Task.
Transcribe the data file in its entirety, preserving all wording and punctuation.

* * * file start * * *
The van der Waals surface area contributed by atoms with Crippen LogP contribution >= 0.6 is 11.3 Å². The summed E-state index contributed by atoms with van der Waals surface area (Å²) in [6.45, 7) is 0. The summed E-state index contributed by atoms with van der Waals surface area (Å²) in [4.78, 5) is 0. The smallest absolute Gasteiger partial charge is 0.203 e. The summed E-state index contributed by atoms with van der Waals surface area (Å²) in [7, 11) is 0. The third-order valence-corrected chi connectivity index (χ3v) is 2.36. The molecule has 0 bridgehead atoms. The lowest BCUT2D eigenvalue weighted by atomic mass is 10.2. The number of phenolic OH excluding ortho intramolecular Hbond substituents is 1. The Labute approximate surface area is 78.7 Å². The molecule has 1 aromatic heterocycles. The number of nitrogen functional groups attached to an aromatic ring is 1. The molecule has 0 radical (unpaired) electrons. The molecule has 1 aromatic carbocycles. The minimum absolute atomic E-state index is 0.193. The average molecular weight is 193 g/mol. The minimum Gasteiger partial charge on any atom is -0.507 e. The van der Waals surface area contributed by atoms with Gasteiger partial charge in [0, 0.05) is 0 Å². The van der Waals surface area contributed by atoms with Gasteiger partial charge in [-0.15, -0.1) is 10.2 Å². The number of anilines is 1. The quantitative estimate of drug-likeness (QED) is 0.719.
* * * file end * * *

The van der Waals surface area contributed by atoms with Crippen LogP contribution >= 0.6 is 11.3 Å². The summed E-state index contributed by atoms with van der Waals surface area (Å²) in [6.45, 7) is 0. The summed E-state index contributed by atoms with van der Waals surface area (Å²) in [4.78, 5) is 0. The smallest absolute Gasteiger partial charge is 0.203 e. The summed E-state index contributed by atoms with van der Waals surface area (Å²) in [7, 11) is 0. The third-order valence-corrected chi connectivity index (χ3v) is 2.36. The molecule has 0 bridgehead atoms. The lowest BCUT2D eigenvalue weighted by atomic mass is 10.2. The number of phenolic OH excluding ortho intramolecular Hbond substituents is 1. The Labute approximate surface area is 78.7 Å². The molecule has 1 aromatic heterocycles. The number of nitrogen functional groups attached to an aromatic ring is 1. The molecule has 0 radical (unpaired) electrons. The molecule has 1 aromatic carbocycles. The minimum absolute atomic E-state index is 0.193. The average molecular weight is 193 g/mol. The minimum Gasteiger partial charge on any atom is -0.507 e. The van der Waals surface area contributed by atoms with Gasteiger partial charge in [0, 0.05) is 0 Å². The van der Waals surface area contributed by atoms with Gasteiger partial charge in [-0.15, -0.1) is 10.2 Å². The number of anilines is 1. The quantitative estimate of drug-likeness (QED) is 0.719.